The growth of India’s U-16 coach Bibiano Fernandes has been proportional to the growth of age-group football in India.
Goa’s Bibiano was entrusted responsibility to groom the U-15 by All India Football Federation (AIFF) in 2017 and from then on the teens have been responding with spectacular performances – the recent being the SAFF Cup 2022 in Colombo, Sri Lanka – the third title.
Bibiano started trials to select the team for the SAFF 2022 in March 2022 and had the team ready by June. “Age-group tournaments were yet to start in Goa and that is why there wasn’t a single Goan in my team. We got players mostly from the North,” states Bibiano.
“We were sent some players by the AIFF scouting team and some players were recommended by coaches. We had to literally push some state associations to conduct trials for boys. We first assess whether a player has the willingness to learn. Our training is focused on explaining to the boys why we expect a certain demeanour when off and on the field,” Bibiano further explains.
“Starting with youngsters is another ball game. I teach them football last. I first teach them about being good people, the habit of not giving up in the face of defeat and the virtues of being humble and able to share. Good players are those who know the essence of being good people,” Bibiano tells us as he runs through his training routine with his boys.
Bibiano Fernandes, U-16 football coach
Bibiano was the coach who nearly got the Indian team to qualify for the U-17 World Cup through the qualification process. Indian Super League (ISL) player Vikram Pratap Singh, who could not make it to the Indian team due to injury, is Bibiano’s prodigy, and like him there are many from the batch of 2017 who have made it to ISL and I-League teams.
“When I did my C license coaching course, I was not sure of my direction. Armando Colaco and some of my friends pushed me to take up full-time coaching, and I do not regret my decision,” says 45-year-old Bibiano, who is now midway in completing his Pro License.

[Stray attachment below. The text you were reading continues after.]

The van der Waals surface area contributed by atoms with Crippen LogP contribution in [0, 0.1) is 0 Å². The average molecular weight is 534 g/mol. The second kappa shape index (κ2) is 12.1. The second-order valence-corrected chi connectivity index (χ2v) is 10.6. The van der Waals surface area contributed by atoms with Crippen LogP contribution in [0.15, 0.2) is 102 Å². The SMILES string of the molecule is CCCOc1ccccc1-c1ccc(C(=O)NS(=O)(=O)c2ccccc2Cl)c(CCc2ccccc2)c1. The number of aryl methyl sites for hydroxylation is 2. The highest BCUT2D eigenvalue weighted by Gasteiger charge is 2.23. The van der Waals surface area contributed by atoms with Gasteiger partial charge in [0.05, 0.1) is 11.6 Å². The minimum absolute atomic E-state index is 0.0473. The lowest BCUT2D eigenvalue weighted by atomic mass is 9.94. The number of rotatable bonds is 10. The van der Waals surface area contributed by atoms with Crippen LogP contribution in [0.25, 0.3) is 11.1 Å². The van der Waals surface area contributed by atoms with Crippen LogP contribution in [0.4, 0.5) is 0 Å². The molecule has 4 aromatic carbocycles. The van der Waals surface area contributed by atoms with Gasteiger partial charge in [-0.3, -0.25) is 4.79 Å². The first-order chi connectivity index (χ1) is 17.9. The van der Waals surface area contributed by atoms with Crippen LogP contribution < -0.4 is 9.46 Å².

“There is normally a communication gap between players and the coaching staff because of the diversity. However, we overcome such difficulties by passing on the message through players who can understand what we are saying. Understanding the language is always better, but language never creates blocks in football,” says Bibiano.
“Covid-19 was detrimental to the progress of many boys who were with me before the pandemic. Many players are yet to start playing in organised set-ups. There are boys who have still to play competitive football and all missed tournaments during the pandemic. That was not good for their talent, and it will take them time to make up for it,” opines Bibiano.
“Patience is what I have learnt from the boys through these years. One needs a lot of patience with youngsters. Their mindset is different when they are U-15. I have changed my approach towards teaching them, and it is a continuous process. I keep learning, and I think that as a coach through these years the boys have helped me look at life differently,” admits Bibiano, when asked about the lessons he has learnt.
“I do aim to one day be able to coach I-League and ISL teams. The progression needs to take place slowly. I hope AIFF will someday give me the opportunity to coach the U-19 and U-20 teams before I plunge into senior football,” says Bibiano when asked to enumerate on his future plans.
Football involves a lot of hard work and it pays through trophies and quality of players created, and Bibiano Fernandes has been doing both for India since 2017.